A new website from CTIA, the U.S. wireless industry, will help consumers, businesses, and police identify lost or stolen smartphones available for resale.
Smartphones are a prime target for thieves: They hold mass amounts of personal data and offer the opportunity for a quick profit. While there’s been a decline in thefts recently, there are still lost or stolen phones out for resale.
To help consumers avoid purchasing these smartphones, CTIA, the U.S. wireless industry association, has developed Stolen Phone Checker, a website allowing individuals purchasing refurbished smartphones to check the status of the device.
“The launch of the Stolen Phone Checker represents another key initiative in the U.S. wireless industry’s commitment to safeguarding American consumers,” CTIA President and CEO Meredith Attwell Baker said in a press release. “Much how consumers can check sites such as Carfax prior to purchasing a used car, we hope consumers will empower themselves by using the new website before buying a used phone.”
Using the device’s unique ID code—called an IMEI, MEID, or ESN code—consumers can check whether the device was reported lost or stolen, and therefore unusable, through the website. If that phone has been reported, it will be given red status in the database.
Beyond serving independent consumers, the commercial area of the site allows resellers, retailers, insurers, repair centers, or recyclers to also determine if a phone they’re purchasing has been reported. And a section for law enforcement helps police identify and track lost or stolen phones in the hopes of returning them to their owners.
“This free resource for consumers and law enforcement agencies across the country will certainly help counter smartphone thefts,” said Jim Burch, vice president for strategic initiatives at the Police Foundation. “The stolenphonechecker website will save valuable police time and resources and will also assist officers in apprehending criminals seeking to profit from smartphone theft. Just as important is reuniting owners of lost or stolen smartphones.”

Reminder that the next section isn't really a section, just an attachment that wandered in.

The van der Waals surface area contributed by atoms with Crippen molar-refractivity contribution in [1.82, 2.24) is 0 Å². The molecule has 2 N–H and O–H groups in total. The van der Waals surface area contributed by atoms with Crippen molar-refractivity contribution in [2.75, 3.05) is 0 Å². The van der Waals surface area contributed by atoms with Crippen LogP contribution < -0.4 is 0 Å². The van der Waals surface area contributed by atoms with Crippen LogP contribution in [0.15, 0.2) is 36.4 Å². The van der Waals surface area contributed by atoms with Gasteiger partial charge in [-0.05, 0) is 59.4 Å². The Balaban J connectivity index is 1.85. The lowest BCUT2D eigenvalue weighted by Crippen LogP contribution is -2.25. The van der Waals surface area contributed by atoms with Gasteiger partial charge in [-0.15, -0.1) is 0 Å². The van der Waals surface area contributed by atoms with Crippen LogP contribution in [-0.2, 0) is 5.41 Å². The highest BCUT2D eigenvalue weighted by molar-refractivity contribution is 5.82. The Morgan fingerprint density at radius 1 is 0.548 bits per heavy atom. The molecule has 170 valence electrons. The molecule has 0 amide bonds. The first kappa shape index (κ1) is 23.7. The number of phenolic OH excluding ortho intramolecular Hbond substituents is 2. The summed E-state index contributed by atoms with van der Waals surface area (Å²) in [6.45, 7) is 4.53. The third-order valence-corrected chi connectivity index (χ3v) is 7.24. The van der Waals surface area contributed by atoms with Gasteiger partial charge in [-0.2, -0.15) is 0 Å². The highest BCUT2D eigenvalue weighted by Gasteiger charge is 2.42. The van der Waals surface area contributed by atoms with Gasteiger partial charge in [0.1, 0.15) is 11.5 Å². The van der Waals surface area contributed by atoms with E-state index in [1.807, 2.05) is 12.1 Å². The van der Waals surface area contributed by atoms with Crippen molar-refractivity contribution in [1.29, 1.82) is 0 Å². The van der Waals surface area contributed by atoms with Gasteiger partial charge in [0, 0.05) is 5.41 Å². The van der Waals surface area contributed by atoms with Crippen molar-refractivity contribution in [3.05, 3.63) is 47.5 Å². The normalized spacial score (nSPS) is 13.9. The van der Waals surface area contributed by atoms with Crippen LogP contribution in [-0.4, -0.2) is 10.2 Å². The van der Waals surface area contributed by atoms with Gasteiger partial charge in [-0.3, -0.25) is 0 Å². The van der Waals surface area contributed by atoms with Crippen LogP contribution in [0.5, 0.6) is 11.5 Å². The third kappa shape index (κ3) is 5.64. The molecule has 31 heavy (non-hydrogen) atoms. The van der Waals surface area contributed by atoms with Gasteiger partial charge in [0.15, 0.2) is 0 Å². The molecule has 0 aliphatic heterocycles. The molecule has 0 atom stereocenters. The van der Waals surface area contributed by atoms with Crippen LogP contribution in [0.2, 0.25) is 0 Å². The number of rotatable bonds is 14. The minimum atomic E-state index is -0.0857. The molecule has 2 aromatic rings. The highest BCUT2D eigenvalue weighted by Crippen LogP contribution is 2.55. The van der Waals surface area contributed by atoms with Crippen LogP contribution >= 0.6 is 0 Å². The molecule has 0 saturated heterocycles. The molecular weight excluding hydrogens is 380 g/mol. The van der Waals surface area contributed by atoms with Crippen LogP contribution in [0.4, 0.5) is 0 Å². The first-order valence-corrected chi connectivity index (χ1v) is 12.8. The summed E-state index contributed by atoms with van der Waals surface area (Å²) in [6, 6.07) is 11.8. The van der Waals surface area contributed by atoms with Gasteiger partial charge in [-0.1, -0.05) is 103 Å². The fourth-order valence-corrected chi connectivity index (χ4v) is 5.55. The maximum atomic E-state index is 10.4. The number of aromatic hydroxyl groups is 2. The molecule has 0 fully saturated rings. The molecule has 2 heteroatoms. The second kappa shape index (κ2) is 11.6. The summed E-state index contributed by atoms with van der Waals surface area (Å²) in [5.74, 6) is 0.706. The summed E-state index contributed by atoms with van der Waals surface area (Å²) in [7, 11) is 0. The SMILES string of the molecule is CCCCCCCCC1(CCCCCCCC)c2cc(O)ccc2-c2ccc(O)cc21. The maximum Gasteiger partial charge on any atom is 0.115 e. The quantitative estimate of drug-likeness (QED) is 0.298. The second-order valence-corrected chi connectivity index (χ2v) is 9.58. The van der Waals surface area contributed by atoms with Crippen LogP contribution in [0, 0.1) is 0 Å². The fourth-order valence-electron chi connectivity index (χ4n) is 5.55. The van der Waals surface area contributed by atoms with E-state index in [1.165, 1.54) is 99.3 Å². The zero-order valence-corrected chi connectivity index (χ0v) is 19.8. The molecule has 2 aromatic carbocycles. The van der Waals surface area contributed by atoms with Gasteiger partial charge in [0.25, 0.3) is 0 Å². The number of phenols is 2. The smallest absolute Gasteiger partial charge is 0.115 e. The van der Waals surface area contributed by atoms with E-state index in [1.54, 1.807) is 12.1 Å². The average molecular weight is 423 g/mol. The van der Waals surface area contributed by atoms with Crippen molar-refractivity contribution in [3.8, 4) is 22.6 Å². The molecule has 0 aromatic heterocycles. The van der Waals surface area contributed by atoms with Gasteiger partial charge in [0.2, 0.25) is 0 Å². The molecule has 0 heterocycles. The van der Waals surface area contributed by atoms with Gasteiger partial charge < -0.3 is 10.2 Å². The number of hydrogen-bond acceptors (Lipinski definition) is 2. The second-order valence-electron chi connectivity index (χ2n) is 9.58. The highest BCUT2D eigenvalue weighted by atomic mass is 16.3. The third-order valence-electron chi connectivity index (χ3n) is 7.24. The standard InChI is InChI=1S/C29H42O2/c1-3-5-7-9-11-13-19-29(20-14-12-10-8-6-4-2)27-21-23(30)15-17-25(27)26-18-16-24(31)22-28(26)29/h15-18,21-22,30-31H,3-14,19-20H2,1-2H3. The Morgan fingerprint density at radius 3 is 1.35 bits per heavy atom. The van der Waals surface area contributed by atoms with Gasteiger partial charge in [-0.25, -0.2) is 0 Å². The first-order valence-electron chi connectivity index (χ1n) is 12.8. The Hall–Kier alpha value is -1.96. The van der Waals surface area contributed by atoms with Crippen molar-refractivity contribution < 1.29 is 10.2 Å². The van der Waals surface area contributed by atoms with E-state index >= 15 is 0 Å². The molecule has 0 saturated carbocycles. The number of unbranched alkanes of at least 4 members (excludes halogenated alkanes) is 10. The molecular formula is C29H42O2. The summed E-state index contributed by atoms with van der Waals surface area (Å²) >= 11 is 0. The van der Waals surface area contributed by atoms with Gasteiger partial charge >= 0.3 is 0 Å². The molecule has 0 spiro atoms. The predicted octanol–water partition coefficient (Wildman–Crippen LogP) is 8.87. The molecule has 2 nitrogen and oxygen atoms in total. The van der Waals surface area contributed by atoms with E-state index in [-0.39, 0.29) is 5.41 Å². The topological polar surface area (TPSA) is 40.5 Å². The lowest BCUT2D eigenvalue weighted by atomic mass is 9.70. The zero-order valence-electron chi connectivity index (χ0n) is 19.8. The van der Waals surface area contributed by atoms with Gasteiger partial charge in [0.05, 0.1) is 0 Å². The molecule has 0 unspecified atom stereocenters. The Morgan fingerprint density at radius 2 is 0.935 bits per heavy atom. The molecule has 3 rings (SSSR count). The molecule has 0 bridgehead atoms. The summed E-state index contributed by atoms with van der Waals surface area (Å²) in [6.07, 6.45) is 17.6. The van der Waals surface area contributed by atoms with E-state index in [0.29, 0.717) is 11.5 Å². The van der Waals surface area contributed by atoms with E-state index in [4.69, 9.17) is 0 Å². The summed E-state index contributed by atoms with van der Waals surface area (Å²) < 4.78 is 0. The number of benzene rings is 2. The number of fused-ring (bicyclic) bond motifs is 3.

In recent years, wireless carriers and manufacturers have been working to reduce smartphone theft through features that allow users to remotely wipe or lock their phones, as well as through password-, pin-, and fingerprint-protection capabilities. According to the Consumer Reports National Research Center, the number of stolen smartphones dropped from 3.1 million to 2.1 million between 2013 and 2014.
The Stole Phone Checker site—run by GSMA, which represents mobile operators—will continue the effort to reduce smartphone theft and protect consumers buying used devices.
“This service empowers consumers, law enforcement agencies, and businesses by giving them the information they need on the status of mobile devices,” GSMA Ltd. CEO John Hoffman said in the statement. “As the trade association for the global mobile operator community, we are uniquely positioned to deliver reported lost or stolen phone data from the operators to deter crime. Broad access to our data by the mobile ecosystem will make it much more difficult for criminals to profit moving forward.”